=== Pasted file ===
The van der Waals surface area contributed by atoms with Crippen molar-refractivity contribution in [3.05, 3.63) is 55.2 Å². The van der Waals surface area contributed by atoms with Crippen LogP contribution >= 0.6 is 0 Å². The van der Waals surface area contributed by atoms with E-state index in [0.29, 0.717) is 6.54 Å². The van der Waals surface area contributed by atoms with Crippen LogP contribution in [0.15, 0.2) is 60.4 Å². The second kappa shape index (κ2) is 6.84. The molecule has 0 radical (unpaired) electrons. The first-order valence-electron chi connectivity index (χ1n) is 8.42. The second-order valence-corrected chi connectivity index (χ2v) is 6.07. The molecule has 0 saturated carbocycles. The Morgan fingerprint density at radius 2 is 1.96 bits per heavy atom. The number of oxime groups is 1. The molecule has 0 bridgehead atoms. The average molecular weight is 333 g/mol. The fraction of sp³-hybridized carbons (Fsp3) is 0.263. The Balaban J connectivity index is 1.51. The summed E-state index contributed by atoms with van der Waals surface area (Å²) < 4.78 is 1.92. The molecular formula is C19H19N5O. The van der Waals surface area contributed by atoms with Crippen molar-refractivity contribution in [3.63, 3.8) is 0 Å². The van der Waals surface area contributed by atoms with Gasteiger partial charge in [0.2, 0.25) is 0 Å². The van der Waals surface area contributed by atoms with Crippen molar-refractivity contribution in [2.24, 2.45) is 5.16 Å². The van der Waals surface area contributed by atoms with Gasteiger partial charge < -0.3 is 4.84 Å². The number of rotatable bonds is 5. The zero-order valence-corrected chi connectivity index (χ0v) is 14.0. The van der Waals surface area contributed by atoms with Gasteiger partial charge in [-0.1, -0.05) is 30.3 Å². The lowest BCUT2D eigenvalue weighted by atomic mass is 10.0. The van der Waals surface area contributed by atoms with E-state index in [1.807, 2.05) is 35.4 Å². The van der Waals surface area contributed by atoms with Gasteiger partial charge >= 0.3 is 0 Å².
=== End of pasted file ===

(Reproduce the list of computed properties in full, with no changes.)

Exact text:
The van der Waals surface area contributed by atoms with Crippen molar-refractivity contribution in [3.05, 3.63) is 55.2 Å². The van der Waals surface area contributed by atoms with Crippen LogP contribution >= 0.6 is 0 Å². The van der Waals surface area contributed by atoms with E-state index in [0.29, 0.717) is 6.54 Å². The van der Waals surface area contributed by atoms with Crippen LogP contribution in [0.15, 0.2) is 60.4 Å². The second kappa shape index (κ2) is 6.84. The molecule has 0 radical (unpaired) electrons. The first-order valence-electron chi connectivity index (χ1n) is 8.42. The second-order valence-corrected chi connectivity index (χ2v) is 6.07. The molecule has 0 saturated carbocycles. The Morgan fingerprint density at radius 2 is 1.96 bits per heavy atom. The number of oxime groups is 1. The molecule has 0 bridgehead atoms. The average molecular weight is 333 g/mol. The fraction of sp³-hybridized carbons (Fsp3) is 0.263. The Balaban J connectivity index is 1.51. The summed E-state index contributed by atoms with van der Waals surface area (Å²) < 4.78 is 1.92. The molecular formula is C19H19N5O. The van der Waals surface area contributed by atoms with Crippen molar-refractivity contribution in [3.63, 3.8) is 0 Å². The van der Waals surface area contributed by atoms with Gasteiger partial charge in [0.2, 0.25) is 0 Å². The van der Waals surface area contributed by atoms with Crippen molar-refractivity contribution in [2.24, 2.45) is 5.16 Å². The van der Waals surface area contributed by atoms with Gasteiger partial charge < -0.3 is 4.84 Å². The number of rotatable bonds is 5. The zero-order valence-corrected chi connectivity index (χ0v) is 14.0. The van der Waals surface area contributed by atoms with Gasteiger partial charge in [-0.1, -0.05) is 30.3 Å². The lowest BCUT2D eigenvalue weighted by atomic mass is 10.0. The van der Waals surface area contributed by atoms with E-state index in [1.807, 2.05) is 35.4 Å². The van der Waals surface area contributed by atoms with Gasteiger partial charge >= 0.3 is 0 Å².